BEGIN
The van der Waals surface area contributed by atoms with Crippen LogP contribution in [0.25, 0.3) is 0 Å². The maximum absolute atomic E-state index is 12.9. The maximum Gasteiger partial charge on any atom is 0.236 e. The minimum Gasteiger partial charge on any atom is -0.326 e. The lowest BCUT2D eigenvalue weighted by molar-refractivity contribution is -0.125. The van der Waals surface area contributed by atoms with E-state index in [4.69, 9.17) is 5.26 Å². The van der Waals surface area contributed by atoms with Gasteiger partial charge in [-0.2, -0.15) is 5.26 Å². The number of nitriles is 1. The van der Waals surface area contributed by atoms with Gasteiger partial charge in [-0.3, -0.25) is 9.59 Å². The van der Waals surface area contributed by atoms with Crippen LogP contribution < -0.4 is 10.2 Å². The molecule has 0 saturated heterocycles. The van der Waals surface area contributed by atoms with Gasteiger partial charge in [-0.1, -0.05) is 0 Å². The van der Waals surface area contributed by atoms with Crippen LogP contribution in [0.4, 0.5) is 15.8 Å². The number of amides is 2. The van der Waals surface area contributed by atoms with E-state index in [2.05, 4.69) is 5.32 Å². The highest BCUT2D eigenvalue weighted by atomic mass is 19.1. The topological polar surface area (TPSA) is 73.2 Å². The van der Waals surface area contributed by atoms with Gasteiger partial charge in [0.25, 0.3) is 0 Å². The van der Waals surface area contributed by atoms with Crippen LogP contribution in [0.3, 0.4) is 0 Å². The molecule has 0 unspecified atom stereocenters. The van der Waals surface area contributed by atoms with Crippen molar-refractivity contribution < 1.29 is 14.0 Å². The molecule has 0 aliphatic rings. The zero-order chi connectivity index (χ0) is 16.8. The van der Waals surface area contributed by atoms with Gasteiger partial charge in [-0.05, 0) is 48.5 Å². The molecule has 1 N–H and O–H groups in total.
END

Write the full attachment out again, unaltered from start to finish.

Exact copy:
The van der Waals surface area contributed by atoms with Crippen LogP contribution in [0.25, 0.3) is 0 Å². The maximum absolute atomic E-state index is 12.9. The maximum Gasteiger partial charge on any atom is 0.236 e. The minimum Gasteiger partial charge on any atom is -0.326 e. The lowest BCUT2D eigenvalue weighted by molar-refractivity contribution is -0.125. The van der Waals surface area contributed by atoms with E-state index in [4.69, 9.17) is 5.26 Å². The van der Waals surface area contributed by atoms with Gasteiger partial charge in [-0.2, -0.15) is 5.26 Å². The number of nitriles is 1. The van der Waals surface area contributed by atoms with Gasteiger partial charge in [-0.3, -0.25) is 9.59 Å². The van der Waals surface area contributed by atoms with Crippen LogP contribution < -0.4 is 10.2 Å². The molecule has 0 saturated heterocycles. The van der Waals surface area contributed by atoms with Gasteiger partial charge in [-0.1, -0.05) is 0 Å². The van der Waals surface area contributed by atoms with Crippen LogP contribution in [0.4, 0.5) is 15.8 Å². The number of amides is 2. The van der Waals surface area contributed by atoms with E-state index in [2.05, 4.69) is 5.32 Å². The highest BCUT2D eigenvalue weighted by atomic mass is 19.1. The topological polar surface area (TPSA) is 73.2 Å². The van der Waals surface area contributed by atoms with Gasteiger partial charge in [0.25, 0.3) is 0 Å². The van der Waals surface area contributed by atoms with Crippen LogP contribution in [0.3, 0.4) is 0 Å². The molecule has 0 unspecified atom stereocenters. The van der Waals surface area contributed by atoms with Crippen molar-refractivity contribution < 1.29 is 14.0 Å². The molecule has 0 aliphatic rings. The zero-order chi connectivity index (χ0) is 16.8. The van der Waals surface area contributed by atoms with Gasteiger partial charge in [-0.05, 0) is 48.5 Å². The molecule has 1 N–H and O–H groups in total.